• The HLA B27 molecule itself is implicated through its antigen presenting function (it is a class I MHC molecule) or because of its propensity to form homodimers that activate leukocytes.
  • HLA B27 molecules may also misfold, causing increased endoplasmic reticulum stress.
  • This could lead to inflammatory cytokine release by macrophages and dendritic cells, thus triggering inflammatory disease. [1]

Types

  1. Nonradiographic axial spondyloarthritis (nr-axSpA). This is the less severe form of spondyloarthritis. “Nonradiographic” means that something is not easily visible on an X-ray. .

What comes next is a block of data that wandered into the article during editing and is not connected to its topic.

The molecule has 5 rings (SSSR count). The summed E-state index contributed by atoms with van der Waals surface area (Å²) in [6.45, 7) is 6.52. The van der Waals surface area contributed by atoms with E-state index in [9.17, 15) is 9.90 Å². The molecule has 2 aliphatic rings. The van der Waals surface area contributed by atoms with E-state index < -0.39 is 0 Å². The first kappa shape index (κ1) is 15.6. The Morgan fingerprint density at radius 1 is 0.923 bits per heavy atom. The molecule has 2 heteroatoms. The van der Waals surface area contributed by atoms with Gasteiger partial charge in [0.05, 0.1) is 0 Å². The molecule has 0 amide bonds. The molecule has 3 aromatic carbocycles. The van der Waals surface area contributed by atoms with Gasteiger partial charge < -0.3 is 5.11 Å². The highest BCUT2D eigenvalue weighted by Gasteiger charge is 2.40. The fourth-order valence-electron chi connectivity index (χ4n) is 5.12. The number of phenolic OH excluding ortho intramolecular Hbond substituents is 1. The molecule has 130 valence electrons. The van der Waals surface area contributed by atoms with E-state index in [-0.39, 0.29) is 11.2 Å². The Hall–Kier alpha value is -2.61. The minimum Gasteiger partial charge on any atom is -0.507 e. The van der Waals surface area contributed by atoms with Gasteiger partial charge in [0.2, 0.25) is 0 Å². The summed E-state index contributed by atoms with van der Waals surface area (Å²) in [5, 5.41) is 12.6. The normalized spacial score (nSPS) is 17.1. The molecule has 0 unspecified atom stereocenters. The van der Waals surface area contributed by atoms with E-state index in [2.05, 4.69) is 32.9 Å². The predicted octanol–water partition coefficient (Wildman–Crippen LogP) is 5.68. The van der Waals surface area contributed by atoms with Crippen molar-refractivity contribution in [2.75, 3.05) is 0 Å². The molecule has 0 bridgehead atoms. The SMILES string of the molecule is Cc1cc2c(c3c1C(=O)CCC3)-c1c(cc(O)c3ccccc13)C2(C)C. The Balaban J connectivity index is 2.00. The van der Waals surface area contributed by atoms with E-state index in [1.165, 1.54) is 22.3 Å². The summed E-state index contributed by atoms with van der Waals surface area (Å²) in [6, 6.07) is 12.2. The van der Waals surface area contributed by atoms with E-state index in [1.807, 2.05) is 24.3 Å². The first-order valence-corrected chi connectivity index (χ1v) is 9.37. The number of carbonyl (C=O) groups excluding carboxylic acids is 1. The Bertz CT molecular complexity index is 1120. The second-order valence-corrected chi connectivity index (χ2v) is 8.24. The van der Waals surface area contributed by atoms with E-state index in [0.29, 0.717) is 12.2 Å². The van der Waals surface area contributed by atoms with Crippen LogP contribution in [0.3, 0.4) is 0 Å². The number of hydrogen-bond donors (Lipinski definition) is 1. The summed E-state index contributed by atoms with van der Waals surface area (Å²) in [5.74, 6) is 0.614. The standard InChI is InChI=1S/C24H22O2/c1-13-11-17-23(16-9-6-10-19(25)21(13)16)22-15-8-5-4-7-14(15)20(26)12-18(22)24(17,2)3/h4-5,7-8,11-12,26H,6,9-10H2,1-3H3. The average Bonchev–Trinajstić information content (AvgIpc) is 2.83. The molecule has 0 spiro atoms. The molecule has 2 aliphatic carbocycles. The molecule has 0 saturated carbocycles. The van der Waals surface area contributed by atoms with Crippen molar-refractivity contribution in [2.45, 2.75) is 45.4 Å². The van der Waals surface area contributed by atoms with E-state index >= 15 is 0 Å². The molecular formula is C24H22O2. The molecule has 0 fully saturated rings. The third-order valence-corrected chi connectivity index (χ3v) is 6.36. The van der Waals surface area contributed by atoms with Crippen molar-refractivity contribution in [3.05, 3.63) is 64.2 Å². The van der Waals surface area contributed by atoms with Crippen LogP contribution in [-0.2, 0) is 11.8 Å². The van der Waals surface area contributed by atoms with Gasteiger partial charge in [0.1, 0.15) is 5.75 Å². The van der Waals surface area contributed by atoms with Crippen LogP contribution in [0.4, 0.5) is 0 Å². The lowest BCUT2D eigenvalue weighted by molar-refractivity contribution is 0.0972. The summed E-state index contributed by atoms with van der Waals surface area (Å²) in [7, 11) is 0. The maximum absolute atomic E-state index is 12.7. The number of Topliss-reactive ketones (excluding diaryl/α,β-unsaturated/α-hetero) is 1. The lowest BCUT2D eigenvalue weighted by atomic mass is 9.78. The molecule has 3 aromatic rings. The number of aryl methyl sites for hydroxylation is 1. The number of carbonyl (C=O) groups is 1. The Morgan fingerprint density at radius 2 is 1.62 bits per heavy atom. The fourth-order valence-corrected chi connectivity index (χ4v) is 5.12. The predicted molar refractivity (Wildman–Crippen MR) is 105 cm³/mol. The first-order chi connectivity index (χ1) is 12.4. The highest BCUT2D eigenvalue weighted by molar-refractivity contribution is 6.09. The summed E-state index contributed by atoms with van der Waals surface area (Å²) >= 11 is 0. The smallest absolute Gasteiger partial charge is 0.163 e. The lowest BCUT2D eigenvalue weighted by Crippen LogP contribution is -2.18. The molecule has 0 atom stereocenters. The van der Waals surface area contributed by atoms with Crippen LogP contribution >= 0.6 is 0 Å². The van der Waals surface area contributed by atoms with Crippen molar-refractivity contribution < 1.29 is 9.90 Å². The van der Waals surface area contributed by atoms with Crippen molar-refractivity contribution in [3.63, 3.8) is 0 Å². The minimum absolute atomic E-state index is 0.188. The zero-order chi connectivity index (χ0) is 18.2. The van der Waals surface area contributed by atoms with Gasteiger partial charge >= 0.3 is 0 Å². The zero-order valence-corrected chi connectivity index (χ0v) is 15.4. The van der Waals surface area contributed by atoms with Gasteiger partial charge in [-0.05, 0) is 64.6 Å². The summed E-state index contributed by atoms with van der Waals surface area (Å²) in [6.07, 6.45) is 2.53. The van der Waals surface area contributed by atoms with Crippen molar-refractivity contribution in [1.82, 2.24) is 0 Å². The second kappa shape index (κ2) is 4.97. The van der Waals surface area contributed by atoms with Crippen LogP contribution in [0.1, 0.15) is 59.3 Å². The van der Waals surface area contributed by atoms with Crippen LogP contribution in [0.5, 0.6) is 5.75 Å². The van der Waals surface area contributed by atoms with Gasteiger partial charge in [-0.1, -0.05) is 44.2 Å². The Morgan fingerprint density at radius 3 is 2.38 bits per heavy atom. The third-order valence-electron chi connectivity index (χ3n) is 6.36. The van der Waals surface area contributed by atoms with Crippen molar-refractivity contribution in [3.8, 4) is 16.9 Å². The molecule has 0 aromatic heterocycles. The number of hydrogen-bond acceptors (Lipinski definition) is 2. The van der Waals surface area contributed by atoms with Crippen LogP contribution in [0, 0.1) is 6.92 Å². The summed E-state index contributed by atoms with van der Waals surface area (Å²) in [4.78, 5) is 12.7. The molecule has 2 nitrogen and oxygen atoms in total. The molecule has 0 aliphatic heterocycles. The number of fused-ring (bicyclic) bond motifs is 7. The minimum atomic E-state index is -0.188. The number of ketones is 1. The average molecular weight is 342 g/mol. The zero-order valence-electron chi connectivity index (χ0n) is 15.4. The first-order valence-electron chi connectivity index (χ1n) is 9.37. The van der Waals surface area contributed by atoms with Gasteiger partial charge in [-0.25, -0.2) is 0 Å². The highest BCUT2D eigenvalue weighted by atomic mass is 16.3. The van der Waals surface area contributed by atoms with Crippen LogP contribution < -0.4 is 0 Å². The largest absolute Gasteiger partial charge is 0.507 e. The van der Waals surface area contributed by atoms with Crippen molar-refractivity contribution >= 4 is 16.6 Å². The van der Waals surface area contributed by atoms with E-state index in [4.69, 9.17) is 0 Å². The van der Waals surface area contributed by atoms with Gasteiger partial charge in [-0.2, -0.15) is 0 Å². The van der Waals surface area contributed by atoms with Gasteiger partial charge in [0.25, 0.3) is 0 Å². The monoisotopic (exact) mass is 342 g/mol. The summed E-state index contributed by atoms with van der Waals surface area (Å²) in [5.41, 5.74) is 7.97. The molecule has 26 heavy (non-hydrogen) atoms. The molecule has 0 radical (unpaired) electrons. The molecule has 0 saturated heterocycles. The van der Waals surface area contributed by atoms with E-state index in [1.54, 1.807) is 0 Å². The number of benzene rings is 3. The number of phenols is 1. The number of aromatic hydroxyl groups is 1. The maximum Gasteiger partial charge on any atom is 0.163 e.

2. Radiographic axial spondyloarthritis. This is the first phase of ankylosing spondylitis. It happens when nr-axSpA gradually gets worse and affects the sacroiliac joints and the bones of the spine.[7]

Sign & Symptoms

Ankylosing Spondylitis 1

Pain and stiffness:

  • You may have constant pain and stiffness in the low back, buttocks, and hips that continues for more than 3 months.
  • Ankylosing spondylitis often starts around the sacroiliac joints, where the sacrum (the lowest major part of the spine) joins the ilium bone of the pelvis in the lower back region.
  • It might hurt more at night and get better when you wake up.
  • You might also feel pain in other joints such as your knees, shoulders, and jaw.
Fusion Of Bones

Fusion Of Bones

Bony fusion:

  • Ankylosing spondylitis can cause an overgrowth of the bones, which may lead to abnormal joining of bones, called "bony fusion."